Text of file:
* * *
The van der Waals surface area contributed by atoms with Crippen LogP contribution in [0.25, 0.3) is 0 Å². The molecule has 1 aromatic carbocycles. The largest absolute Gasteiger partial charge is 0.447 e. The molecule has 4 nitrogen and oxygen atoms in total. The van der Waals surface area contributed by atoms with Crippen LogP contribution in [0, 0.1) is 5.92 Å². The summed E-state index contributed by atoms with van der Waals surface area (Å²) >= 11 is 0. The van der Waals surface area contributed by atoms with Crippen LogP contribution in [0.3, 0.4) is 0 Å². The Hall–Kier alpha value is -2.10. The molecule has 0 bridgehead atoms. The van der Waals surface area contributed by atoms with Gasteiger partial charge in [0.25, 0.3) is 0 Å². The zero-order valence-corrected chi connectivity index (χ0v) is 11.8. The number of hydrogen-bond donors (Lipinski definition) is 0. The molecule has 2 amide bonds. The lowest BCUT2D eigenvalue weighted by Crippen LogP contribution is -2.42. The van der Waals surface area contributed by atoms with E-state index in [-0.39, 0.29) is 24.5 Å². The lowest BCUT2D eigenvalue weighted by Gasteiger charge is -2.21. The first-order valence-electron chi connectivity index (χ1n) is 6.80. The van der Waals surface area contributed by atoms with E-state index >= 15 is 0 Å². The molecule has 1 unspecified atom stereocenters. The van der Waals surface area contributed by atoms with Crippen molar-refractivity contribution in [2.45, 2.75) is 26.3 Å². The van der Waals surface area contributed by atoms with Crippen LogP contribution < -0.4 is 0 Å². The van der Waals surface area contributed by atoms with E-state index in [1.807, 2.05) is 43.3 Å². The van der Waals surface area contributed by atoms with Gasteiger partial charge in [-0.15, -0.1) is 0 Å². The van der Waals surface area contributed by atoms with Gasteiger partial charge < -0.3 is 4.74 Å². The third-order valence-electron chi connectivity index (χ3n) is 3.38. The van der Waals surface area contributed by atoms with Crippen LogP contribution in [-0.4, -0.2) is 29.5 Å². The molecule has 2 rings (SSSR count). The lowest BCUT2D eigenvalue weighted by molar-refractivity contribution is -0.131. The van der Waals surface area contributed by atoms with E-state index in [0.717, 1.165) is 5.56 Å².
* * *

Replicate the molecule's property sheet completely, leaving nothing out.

The van der Waals surface area contributed by atoms with Crippen LogP contribution in [0.25, 0.3) is 0 Å². The molecule has 1 aromatic carbocycles. The largest absolute Gasteiger partial charge is 0.447 e. The molecule has 4 nitrogen and oxygen atoms in total. The van der Waals surface area contributed by atoms with Crippen LogP contribution in [0, 0.1) is 5.92 Å². The summed E-state index contributed by atoms with van der Waals surface area (Å²) >= 11 is 0. The van der Waals surface area contributed by atoms with Crippen LogP contribution in [0.3, 0.4) is 0 Å². The Hall–Kier alpha value is -2.10. The molecule has 0 bridgehead atoms. The van der Waals surface area contributed by atoms with Gasteiger partial charge in [0.25, 0.3) is 0 Å². The zero-order valence-corrected chi connectivity index (χ0v) is 11.8. The number of hydrogen-bond donors (Lipinski definition) is 0. The molecule has 2 amide bonds. The lowest BCUT2D eigenvalue weighted by Crippen LogP contribution is -2.42. The van der Waals surface area contributed by atoms with E-state index in [-0.39, 0.29) is 24.5 Å². The lowest BCUT2D eigenvalue weighted by Gasteiger charge is -2.21. The first-order valence-electron chi connectivity index (χ1n) is 6.80. The van der Waals surface area contributed by atoms with E-state index >= 15 is 0 Å². The molecule has 1 unspecified atom stereocenters. The van der Waals surface area contributed by atoms with Crippen molar-refractivity contribution in [2.45, 2.75) is 26.3 Å². The van der Waals surface area contributed by atoms with Crippen LogP contribution < -0.4 is 0 Å². The van der Waals surface area contributed by atoms with E-state index in [1.807, 2.05) is 43.3 Å². The van der Waals surface area contributed by atoms with Gasteiger partial charge in [-0.15, -0.1) is 0 Å². The van der Waals surface area contributed by atoms with Gasteiger partial charge < -0.3 is 4.74 Å². The third-order valence-electron chi connectivity index (χ3n) is 3.38. The van der Waals surface area contributed by atoms with Crippen LogP contribution in [-0.4, -0.2) is 29.5 Å². The molecule has 2 rings (SSSR count). The lowest BCUT2D eigenvalue weighted by molar-refractivity contribution is -0.131. The van der Waals surface area contributed by atoms with E-state index in [0.717, 1.165) is 5.56 Å².